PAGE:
This blog documents the restoration, and conversion, of a 1965 Humber (Singer) Vogue to a fully electric vehicle. The Vogue will be powered by an 11kW(modified), 3 phase industrial AC motor, controlled by an industry standard Variable Speed Drive (VSD) or Inverter. To be able to produce the 400 volts phase to phase the VSD will need about 600 VDC of batteries. A big thanks to the contributors on the AEVA forum:

Monday, March 4, 2013

In search of the Drive line vibration

I placed the Vogue on axle stands on Sunday and removed the rear wheels.

I measured the angle of the motor, so close to 0 degrees that it didn't matter. Then I measured the differential pinion angle. I did it two ways. The first was to place the level across the back of the diff flange. It calculated out at around 2.3 degrees. Then I used a trick I read about on a hotrodders forum. You align the tailshaft so the uni is pointing straight up and place a socket on the needle roller cup. The socket has to be the largest you can fit without it riding on the circlip. Then place the level on the top of the socket. That came out at just over 2 degrees as well.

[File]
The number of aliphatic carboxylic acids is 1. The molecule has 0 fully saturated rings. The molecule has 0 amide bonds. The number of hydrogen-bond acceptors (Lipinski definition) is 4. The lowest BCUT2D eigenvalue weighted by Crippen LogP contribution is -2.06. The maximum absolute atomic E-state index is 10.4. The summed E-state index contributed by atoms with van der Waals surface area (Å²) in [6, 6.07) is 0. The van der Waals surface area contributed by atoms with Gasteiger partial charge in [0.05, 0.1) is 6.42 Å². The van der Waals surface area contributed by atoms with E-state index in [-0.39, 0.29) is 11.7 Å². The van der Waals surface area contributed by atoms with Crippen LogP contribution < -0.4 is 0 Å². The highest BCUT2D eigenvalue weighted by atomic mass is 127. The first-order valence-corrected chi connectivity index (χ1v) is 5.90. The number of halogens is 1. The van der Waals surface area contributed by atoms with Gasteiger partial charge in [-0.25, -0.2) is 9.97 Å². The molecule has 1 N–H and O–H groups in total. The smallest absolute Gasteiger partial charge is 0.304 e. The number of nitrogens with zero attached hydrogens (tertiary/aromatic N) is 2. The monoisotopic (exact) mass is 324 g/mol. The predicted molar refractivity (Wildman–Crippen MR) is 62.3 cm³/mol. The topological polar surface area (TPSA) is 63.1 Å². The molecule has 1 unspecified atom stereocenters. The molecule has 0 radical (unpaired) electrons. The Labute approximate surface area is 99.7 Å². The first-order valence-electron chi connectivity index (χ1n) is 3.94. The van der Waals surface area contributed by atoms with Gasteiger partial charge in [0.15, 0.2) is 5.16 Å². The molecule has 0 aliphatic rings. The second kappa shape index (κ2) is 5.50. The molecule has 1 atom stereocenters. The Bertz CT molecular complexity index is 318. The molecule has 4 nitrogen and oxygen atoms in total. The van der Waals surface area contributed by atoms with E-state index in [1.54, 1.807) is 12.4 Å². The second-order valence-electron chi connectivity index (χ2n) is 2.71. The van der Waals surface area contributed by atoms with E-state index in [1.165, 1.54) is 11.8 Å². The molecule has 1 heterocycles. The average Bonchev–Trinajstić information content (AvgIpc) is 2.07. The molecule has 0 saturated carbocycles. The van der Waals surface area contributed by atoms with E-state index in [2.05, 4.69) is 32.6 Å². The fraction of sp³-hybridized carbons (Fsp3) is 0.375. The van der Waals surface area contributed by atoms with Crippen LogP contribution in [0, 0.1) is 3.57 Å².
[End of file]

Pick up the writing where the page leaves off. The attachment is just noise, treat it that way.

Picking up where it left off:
We placed the jack under the front of the differential and jacked it until the pinion angle went to 0 degrees - the springs took it up easily. I thought I would have to loosen the U bolts (axle to springs) but it wasn't necessary.

Then we ran the drive system up to about 50km/h, noted the vibration (which I had hoped would be gone) and slowly released the jack - no change.
It was the same at 100km/h. Laurel thought it was a bit better but I was going for complete cure.

My next guess is the pinion bearing (somewhere in the middle of the night this occured to me). I quickly crawled under the car this morning and tried to give the pinion bearing a rattle - I grabbed the diff flange and wobbled it up and down with all my strength.
It felt totally secure - no give at all.

I'm now at the stage where I'm ready to find a good drive shaft specialist and give them the problem.

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